Advance Praise for 'The Unfortunates'

"Sophie McManus’s stunning debut novel The Unfortunates revisits American money – the same Old Money (New York, industrial, turn of the twentieth century) that in the fiction of Wharton and James was still new money – and brilliantly reconfigures the tradition of fiction about the very rich, where hereditary entitlement meets the way we live now: hedge funds and clinical trials, shady real estate developers, pet foundations, the special legal and medical arrangements that lavish donation may buy.

What is truly rich about this first novel, beyond the over privileged social class in question, is the brilliant language – lucid, quick, accessible, and yet almost cubist in its syntactical swerves and surprising word choices – with which Sophie McManus invests the inner lives of the Somners, three unforgettable and finally poignant protagonists: the charming, deluded and manically incompetent would-be opera librettist George Somner; his beautiful, kind, naïve wife Iris; and his iron-willed, outrageously controlling mother CeCe."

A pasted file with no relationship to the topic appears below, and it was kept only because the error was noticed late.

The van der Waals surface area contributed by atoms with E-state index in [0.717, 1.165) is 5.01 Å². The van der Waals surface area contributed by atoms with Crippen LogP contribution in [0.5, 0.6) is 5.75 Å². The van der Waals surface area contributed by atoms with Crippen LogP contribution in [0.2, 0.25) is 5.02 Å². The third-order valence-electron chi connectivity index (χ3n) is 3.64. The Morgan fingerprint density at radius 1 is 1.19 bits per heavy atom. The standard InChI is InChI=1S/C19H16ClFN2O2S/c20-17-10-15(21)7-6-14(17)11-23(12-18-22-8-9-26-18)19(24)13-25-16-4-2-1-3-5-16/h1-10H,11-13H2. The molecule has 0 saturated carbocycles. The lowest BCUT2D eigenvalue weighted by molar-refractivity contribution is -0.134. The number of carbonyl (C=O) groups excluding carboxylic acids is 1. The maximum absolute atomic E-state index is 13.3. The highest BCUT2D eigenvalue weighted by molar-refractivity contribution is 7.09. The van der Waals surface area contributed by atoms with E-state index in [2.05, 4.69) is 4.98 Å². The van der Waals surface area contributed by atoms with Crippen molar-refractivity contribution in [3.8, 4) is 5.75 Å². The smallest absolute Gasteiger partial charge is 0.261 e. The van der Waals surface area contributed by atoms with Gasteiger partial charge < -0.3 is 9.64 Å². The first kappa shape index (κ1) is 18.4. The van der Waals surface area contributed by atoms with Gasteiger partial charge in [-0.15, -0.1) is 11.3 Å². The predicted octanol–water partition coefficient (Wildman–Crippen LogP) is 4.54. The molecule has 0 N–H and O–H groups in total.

— Jaimy Gordon, Lord of Misrule


Is there anything Sophie McManus can’t do? Whether it’s New York high society or the Amazonian rubber industry or the stubborn indignities of old age, McManus writes with brio and with humor and with immense sympathy.  The virtuosity in these pages is astonishing, but just as astonishing is this novels abiding heart.

— Joshua Henkin, The World Without You


“In finely etched detail as sharp as shards of glass, McManus reveals in The Unfortunates the corrupting power of wealth and the myriad ways it infects individual lives, and families.  As relevant as it is compulsively readable, this wonderfully composed triptych of Somners—Cecilia Somner, the aging matriarch; her troubled son, George, and his outsider wife, Iris—function as the heart of this novel about the potential monstrousness of privilege, and the responsibility of facing one’s legacy.”

— Amanda Coplin, The Orchardist


"Sophie McManus has a shrewd eye for telling gestures and an ear for cruel speech and kindness.  She is an incisive, surprising prose stylist, and her debut novel, The Unfortunates, heralds an exciting new talent with an old soul."

— Christine Schutt, Prosperous Friends